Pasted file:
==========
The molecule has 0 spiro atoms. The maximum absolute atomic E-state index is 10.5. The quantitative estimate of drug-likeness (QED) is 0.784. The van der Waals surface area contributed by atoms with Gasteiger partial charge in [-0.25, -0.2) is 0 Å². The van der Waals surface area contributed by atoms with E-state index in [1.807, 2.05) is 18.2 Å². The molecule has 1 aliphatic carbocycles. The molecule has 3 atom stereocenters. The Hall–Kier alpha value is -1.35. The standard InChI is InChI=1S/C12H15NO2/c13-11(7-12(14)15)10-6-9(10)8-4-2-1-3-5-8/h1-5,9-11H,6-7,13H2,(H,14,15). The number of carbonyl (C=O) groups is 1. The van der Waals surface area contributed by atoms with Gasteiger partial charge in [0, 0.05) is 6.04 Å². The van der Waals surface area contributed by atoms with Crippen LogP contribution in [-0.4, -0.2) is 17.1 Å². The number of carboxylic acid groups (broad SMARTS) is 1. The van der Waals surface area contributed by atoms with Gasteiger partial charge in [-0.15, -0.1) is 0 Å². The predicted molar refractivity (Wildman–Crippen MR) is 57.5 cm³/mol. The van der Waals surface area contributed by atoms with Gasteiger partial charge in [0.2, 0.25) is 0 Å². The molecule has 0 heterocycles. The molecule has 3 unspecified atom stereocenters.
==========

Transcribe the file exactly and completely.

The molecule has 0 spiro atoms. The maximum absolute atomic E-state index is 10.5. The quantitative estimate of drug-likeness (QED) is 0.784. The van der Waals surface area contributed by atoms with Gasteiger partial charge in [-0.25, -0.2) is 0 Å². The van der Waals surface area contributed by atoms with E-state index in [1.807, 2.05) is 18.2 Å². The molecule has 1 aliphatic carbocycles. The molecule has 3 atom stereocenters. The Hall–Kier alpha value is -1.35. The standard InChI is InChI=1S/C12H15NO2/c13-11(7-12(14)15)10-6-9(10)8-4-2-1-3-5-8/h1-5,9-11H,6-7,13H2,(H,14,15). The number of carbonyl (C=O) groups is 1. The van der Waals surface area contributed by atoms with Gasteiger partial charge in [0, 0.05) is 6.04 Å². The van der Waals surface area contributed by atoms with Crippen LogP contribution in [-0.4, -0.2) is 17.1 Å². The number of carboxylic acid groups (broad SMARTS) is 1. The van der Waals surface area contributed by atoms with Gasteiger partial charge in [-0.15, -0.1) is 0 Å². The predicted molar refractivity (Wildman–Crippen MR) is 57.5 cm³/mol. The van der Waals surface area contributed by atoms with Gasteiger partial charge in [0.2, 0.25) is 0 Å². The molecule has 0 heterocycles. The molecule has 3 unspecified atom stereocenters.